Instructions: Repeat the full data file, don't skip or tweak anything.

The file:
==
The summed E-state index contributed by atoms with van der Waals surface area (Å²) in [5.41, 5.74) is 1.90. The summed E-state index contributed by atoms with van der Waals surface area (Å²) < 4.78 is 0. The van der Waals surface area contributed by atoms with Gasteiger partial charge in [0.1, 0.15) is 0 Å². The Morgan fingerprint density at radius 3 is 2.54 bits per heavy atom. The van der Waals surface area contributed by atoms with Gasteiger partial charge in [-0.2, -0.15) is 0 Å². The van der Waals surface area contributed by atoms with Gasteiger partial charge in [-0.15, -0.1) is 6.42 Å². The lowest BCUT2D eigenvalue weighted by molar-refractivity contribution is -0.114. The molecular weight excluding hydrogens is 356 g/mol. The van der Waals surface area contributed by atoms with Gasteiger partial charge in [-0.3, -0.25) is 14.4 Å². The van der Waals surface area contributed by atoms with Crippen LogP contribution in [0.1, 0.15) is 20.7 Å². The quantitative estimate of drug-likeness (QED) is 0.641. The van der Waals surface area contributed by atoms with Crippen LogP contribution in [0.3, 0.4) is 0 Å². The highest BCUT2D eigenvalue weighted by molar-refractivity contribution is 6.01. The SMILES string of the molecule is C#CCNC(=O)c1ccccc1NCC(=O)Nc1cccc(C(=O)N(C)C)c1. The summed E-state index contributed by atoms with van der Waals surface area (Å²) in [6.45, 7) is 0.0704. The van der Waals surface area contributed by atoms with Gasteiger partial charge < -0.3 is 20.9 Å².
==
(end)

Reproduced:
The summed E-state index contributed by atoms with van der Waals surface area (Å²) in [5.41, 5.74) is 1.90. The summed E-state index contributed by atoms with van der Waals surface area (Å²) < 4.78 is 0. The van der Waals surface area contributed by atoms with Gasteiger partial charge in [0.1, 0.15) is 0 Å². The Morgan fingerprint density at radius 3 is 2.54 bits per heavy atom. The van der Waals surface area contributed by atoms with Gasteiger partial charge in [-0.2, -0.15) is 0 Å². The van der Waals surface area contributed by atoms with Gasteiger partial charge in [-0.15, -0.1) is 6.42 Å². The lowest BCUT2D eigenvalue weighted by molar-refractivity contribution is -0.114. The molecular weight excluding hydrogens is 356 g/mol. The van der Waals surface area contributed by atoms with Gasteiger partial charge in [-0.3, -0.25) is 14.4 Å². The van der Waals surface area contributed by atoms with Crippen LogP contribution in [0.1, 0.15) is 20.7 Å². The quantitative estimate of drug-likeness (QED) is 0.641. The van der Waals surface area contributed by atoms with Crippen LogP contribution in [0.3, 0.4) is 0 Å². The highest BCUT2D eigenvalue weighted by molar-refractivity contribution is 6.01. The SMILES string of the molecule is C#CCNC(=O)c1ccccc1NCC(=O)Nc1cccc(C(=O)N(C)C)c1. The summed E-state index contributed by atoms with van der Waals surface area (Å²) in [6.45, 7) is 0.0704. The van der Waals surface area contributed by atoms with Gasteiger partial charge < -0.3 is 20.9 Å².